Alison Whittaker was returning to her Ephraim home after visiting family in Orem the first time she saw the massive Wood Hollow Fire in Sanpete County.
Whittaker, project leader at the DWR's Great Basin Research Center and seed warehouse in Ephraim, started crunching numbers.
"I was watching it grow and calculating in my head how many more seeds we were going to need to order," said Whittaker, a 12-year veteran of the center.
As the Wood Hollow Fire grew along with other big burns around the state, so did the number in Whittaker's head.
By the end of 2012 more than 2.1 million pounds of seed will have moved through the Great Basin Research Center and seed warehouse.
Whittaker said the warehouse typically stores between 400,000 and 500,000 pounds of seeds, but it always grows on big fire years. The early fire season this year gave state habitat restoration officials time to plan ahead and order enough to deal with the habitat lost.
The 2012 total is close to 2007, the year of the 363,000-acre Milford Flat Fire.
Planning and base funding for wildfire reseeding projects in Utah comes from the Utah Division of Wildlife Resources' Watershed Restoration Initiative. Other state and federal agencies are partners in the restoration efforts, which in the case of the Wood Hollow Fire will total about $3.2 million.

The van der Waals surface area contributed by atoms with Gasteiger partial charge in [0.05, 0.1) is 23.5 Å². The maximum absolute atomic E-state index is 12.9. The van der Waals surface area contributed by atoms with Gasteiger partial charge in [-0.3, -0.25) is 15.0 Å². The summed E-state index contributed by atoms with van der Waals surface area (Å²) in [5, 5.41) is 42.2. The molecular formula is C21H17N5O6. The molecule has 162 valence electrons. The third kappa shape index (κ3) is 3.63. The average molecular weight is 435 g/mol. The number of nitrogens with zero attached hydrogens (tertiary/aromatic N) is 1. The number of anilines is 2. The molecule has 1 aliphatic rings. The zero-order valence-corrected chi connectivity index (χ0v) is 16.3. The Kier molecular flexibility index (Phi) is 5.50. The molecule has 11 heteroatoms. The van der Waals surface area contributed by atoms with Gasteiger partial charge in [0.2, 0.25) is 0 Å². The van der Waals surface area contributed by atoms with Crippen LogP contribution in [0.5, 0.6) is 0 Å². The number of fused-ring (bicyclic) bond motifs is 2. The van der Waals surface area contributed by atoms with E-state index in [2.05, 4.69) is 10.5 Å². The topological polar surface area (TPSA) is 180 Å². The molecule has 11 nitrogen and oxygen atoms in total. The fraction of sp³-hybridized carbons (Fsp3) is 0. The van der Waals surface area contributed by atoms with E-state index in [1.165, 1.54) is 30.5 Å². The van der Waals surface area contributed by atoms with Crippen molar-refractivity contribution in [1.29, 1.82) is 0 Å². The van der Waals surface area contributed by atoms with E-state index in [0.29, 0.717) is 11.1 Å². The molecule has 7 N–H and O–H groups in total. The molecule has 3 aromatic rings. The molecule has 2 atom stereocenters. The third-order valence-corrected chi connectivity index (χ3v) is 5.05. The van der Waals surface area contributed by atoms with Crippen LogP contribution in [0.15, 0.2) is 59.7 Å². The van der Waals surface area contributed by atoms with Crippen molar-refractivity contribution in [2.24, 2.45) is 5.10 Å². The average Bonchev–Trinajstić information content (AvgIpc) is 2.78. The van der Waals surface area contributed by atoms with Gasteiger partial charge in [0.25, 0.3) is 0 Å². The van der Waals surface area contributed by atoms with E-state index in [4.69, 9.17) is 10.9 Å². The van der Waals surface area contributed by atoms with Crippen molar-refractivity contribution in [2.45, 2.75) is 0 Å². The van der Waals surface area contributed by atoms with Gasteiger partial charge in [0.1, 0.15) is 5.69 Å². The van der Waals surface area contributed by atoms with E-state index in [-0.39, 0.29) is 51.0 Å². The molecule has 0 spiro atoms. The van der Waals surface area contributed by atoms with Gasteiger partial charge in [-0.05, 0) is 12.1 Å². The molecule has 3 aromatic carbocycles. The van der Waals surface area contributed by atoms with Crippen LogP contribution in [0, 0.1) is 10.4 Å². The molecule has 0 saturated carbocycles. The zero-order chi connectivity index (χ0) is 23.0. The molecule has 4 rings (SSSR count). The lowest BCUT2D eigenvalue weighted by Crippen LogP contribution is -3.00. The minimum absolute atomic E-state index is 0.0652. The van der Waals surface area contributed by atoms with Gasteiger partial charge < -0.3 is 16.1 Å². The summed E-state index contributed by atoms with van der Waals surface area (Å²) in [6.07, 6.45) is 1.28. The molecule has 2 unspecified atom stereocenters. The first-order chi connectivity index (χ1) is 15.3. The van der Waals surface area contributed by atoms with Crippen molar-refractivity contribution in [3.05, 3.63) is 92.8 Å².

A significant chunk is being used this year to reseed the 47,000 acres of public and private land burned in the Wood Hollow Fire.
Aerial seeding began this week on the Wood Hollow burn area and elsewhere in Utah.
On Thursday, three planes designed to disperse 1,200 to 1,400 pounds of seeds per trip darted in and out of the Mount Pleasant Airport reloading and refueling to get the seed targeted for the Wood Hollow burn scar 352,000 pounds spread across 25,000 acres of selected terrain.
The initial seed batch 17 species and 27 varieties was specifically mixed by state wildlife biologists to not only provide wildlife habitat through restoration in the burned areas, but also to provide erosion control and possibly prevent future wildfires.
Cheatgrass, a nasty nonnative plant that overtakes native species, encourages wildfire, which in turn helps grow its footprint on the landscape.
"Once cheatgrass is established it perpetuates a cycle of wildfire," said Covy Jones, a DWR habitat restoration biologist. "By getting these seeds in the ground we have a chance to get ahead of cheatgrass and encourage plants that benefit wildlife and livestock and provide erosion control."
Once the planes have dispersed the initial seed, bulldozers will drag huge chains across the area to help bury seed by breaking up a unique crust on the soil surface that inhibits water penetration after wildfires, and make a fertile bed for sagebrush seeds that will be scattered from the air later this year.
"We plant sagebrush in critical mule deer habitat to get it re-established. If we allowed it to move back into the fire area alone it would take years and years and years," Jones said. "We help it along. It is a crucially important plant for deer and other sage-steppe species."